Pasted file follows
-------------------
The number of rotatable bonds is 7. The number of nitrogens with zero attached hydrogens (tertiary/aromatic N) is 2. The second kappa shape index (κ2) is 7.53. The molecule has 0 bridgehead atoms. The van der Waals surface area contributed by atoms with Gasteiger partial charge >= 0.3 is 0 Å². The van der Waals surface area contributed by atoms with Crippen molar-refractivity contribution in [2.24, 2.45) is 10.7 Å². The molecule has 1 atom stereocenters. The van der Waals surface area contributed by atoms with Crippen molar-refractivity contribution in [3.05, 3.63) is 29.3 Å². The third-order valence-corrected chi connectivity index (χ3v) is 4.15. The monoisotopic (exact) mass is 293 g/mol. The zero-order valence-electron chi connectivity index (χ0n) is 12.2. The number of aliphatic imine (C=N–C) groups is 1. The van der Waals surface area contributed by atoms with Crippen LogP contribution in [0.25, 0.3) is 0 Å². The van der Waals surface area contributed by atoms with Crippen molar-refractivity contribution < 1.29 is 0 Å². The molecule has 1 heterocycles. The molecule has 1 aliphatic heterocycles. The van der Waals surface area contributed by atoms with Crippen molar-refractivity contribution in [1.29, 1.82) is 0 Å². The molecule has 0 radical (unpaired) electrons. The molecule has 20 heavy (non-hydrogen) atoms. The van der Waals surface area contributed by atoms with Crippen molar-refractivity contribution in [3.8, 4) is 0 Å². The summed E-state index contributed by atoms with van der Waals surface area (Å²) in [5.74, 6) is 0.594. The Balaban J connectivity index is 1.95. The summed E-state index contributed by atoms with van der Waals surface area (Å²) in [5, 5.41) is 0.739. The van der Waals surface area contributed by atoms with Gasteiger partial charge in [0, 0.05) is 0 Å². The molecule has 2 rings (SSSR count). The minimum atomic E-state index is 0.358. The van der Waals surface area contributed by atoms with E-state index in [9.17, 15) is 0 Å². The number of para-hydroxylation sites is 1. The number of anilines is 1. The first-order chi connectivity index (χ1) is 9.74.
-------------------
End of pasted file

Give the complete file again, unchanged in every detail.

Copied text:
The number of rotatable bonds is 7. The number of nitrogens with zero attached hydrogens (tertiary/aromatic N) is 2. The second kappa shape index (κ2) is 7.53. The molecule has 0 bridgehead atoms. The van der Waals surface area contributed by atoms with Gasteiger partial charge >= 0.3 is 0 Å². The van der Waals surface area contributed by atoms with Crippen molar-refractivity contribution in [2.24, 2.45) is 10.7 Å². The molecule has 1 atom stereocenters. The van der Waals surface area contributed by atoms with Crippen molar-refractivity contribution in [3.05, 3.63) is 29.3 Å². The third-order valence-corrected chi connectivity index (χ3v) is 4.15. The monoisotopic (exact) mass is 293 g/mol. The zero-order valence-electron chi connectivity index (χ0n) is 12.2. The number of aliphatic imine (C=N–C) groups is 1. The van der Waals surface area contributed by atoms with Crippen LogP contribution in [0.25, 0.3) is 0 Å². The van der Waals surface area contributed by atoms with Crippen molar-refractivity contribution < 1.29 is 0 Å². The molecule has 1 heterocycles. The molecule has 1 aliphatic heterocycles. The van der Waals surface area contributed by atoms with Crippen molar-refractivity contribution in [1.29, 1.82) is 0 Å². The molecule has 0 radical (unpaired) electrons. The molecule has 20 heavy (non-hydrogen) atoms. The van der Waals surface area contributed by atoms with Crippen molar-refractivity contribution in [3.8, 4) is 0 Å². The summed E-state index contributed by atoms with van der Waals surface area (Å²) in [5.74, 6) is 0.594. The Balaban J connectivity index is 1.95. The summed E-state index contributed by atoms with van der Waals surface area (Å²) in [5, 5.41) is 0.739. The van der Waals surface area contributed by atoms with Gasteiger partial charge in [0, 0.05) is 0 Å². The molecule has 2 rings (SSSR count). The minimum atomic E-state index is 0.358. The van der Waals surface area contributed by atoms with E-state index in [9.17, 15) is 0 Å². The number of para-hydroxylation sites is 1. The number of anilines is 1. The first-order chi connectivity index (χ1) is 9.74.